Hundreds of wildlife and fisheries biologists became rock stars for a moment on Monday as Charlton Bonham, director of the California Department of Fish and Wildlife, led them in the chorus of a 1980s hit by the rock band Journey. For fish and wildlife biologists wondering if their work matters, the song title said it all: “Don’t Stop Believin’.”
Earlier this month, Bonham told the crowd he was on the scene of the official reintroduction of the Paiute cutthroat (Oncorhynchus clarkii seleniris) to Silver King Creek in Alpine County, California, where it hadn’t existed for a century.
“When I stood in the wilderness and watched our colleagues do that, they were crying tears of joy,” he said at the opening plenary session at the American Fisheries Society and The Wildlife Society 2019 Joint Conference in Reno, Nevada.
Key fish and wildlife leaders came together during the session to urge researchers and wildlife managers to improve their messaging to the public in the interest of conserving the natural world.
“Be a champion for natural resources and natural resources professions. Be an ally,” said Jesse Trushenski, president of the American Fisheries Society.
Rebecca Humphries, CEO of the National Wild Turkey Federation, told the audience of scientists to think about how they can better share their wildlife stories to the public, whether in person or through social media and other avenues. Focus on clear, crisp messages, she said, and avoid confusing acronyms.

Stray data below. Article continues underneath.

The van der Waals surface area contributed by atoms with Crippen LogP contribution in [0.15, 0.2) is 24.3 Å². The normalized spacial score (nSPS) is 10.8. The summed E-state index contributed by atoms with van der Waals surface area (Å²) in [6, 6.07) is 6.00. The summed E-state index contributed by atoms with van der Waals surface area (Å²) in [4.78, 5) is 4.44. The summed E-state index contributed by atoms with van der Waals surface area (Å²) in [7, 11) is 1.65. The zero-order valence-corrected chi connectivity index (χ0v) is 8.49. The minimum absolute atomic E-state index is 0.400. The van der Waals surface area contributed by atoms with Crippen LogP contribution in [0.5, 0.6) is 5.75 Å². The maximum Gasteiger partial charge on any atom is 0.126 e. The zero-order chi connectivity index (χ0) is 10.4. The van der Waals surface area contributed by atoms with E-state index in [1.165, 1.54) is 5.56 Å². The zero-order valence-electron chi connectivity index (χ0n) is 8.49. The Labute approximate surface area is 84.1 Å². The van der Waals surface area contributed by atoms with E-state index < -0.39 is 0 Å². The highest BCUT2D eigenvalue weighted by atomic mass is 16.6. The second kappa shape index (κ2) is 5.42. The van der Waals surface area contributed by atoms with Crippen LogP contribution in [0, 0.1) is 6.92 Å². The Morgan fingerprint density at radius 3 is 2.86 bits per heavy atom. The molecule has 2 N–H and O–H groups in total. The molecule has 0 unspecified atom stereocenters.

“We as scientists are wonderful in talking in a manner that nobody else understands,” she said.
Humphries said she remembered a time when she was the only female working in her profession.
“Having greater diversity makes us more relevant to people,” she said.
Elveda Martinez, from the Walker River Paiute tribe, urged fish and wildlife professionals to improve conservation by allying with tribes, which are concerned with maintaining species as both natural resources and culturally important icons.
Shane Mahoney, president and CEO of Conservation Visions, Inc., urged the crowd to be aware of the public’s changing attitudes toward wildlife.
“We are living in a unique time when the empathy toward animals is increasing at an extraordinary pace,” he said.
And Zeb Hogan, a research assistant professor at the University of Nebraska, Reno, and star of National Geographic’s Monster Fish, spoke of the importance of researchers combining science and passion.
“One of us can’t have a big impact, but all of us can change the world,” he said.
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